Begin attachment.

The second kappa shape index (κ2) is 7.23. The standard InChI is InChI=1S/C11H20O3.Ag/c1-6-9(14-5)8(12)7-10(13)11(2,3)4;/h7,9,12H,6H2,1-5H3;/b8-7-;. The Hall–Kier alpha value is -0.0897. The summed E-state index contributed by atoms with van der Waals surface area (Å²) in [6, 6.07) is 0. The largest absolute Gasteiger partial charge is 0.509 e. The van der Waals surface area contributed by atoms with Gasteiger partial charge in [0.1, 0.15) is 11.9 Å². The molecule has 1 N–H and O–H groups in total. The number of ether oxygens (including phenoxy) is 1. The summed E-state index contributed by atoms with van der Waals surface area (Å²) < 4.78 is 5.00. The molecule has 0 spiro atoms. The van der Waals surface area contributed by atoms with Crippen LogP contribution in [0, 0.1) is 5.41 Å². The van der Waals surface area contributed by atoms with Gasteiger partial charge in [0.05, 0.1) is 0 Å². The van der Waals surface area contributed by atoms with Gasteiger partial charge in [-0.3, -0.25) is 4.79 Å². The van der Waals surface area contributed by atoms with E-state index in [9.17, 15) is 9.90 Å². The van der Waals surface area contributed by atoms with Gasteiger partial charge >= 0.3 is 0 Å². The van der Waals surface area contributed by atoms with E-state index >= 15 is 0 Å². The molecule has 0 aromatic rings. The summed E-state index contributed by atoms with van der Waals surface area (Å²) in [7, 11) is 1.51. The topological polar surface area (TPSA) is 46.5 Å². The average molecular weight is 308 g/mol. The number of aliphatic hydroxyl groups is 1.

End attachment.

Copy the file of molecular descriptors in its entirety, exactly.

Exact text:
The second kappa shape index (κ2) is 7.23. The standard InChI is InChI=1S/C11H20O3.Ag/c1-6-9(14-5)8(12)7-10(13)11(2,3)4;/h7,9,12H,6H2,1-5H3;/b8-7-;. The Hall–Kier alpha value is -0.0897. The summed E-state index contributed by atoms with van der Waals surface area (Å²) in [6, 6.07) is 0. The largest absolute Gasteiger partial charge is 0.509 e. The van der Waals surface area contributed by atoms with Gasteiger partial charge in [0.1, 0.15) is 11.9 Å². The molecule has 1 N–H and O–H groups in total. The number of ether oxygens (including phenoxy) is 1. The summed E-state index contributed by atoms with van der Waals surface area (Å²) < 4.78 is 5.00. The molecule has 0 spiro atoms. The van der Waals surface area contributed by atoms with Crippen LogP contribution in [0, 0.1) is 5.41 Å². The van der Waals surface area contributed by atoms with Gasteiger partial charge in [0.05, 0.1) is 0 Å². The van der Waals surface area contributed by atoms with Gasteiger partial charge in [-0.3, -0.25) is 4.79 Å². The van der Waals surface area contributed by atoms with E-state index in [9.17, 15) is 9.90 Å². The van der Waals surface area contributed by atoms with Gasteiger partial charge >= 0.3 is 0 Å². The van der Waals surface area contributed by atoms with E-state index >= 15 is 0 Å². The molecule has 0 aromatic rings. The summed E-state index contributed by atoms with van der Waals surface area (Å²) in [7, 11) is 1.51. The topological polar surface area (TPSA) is 46.5 Å². The average molecular weight is 308 g/mol. The number of aliphatic hydroxyl groups is 1.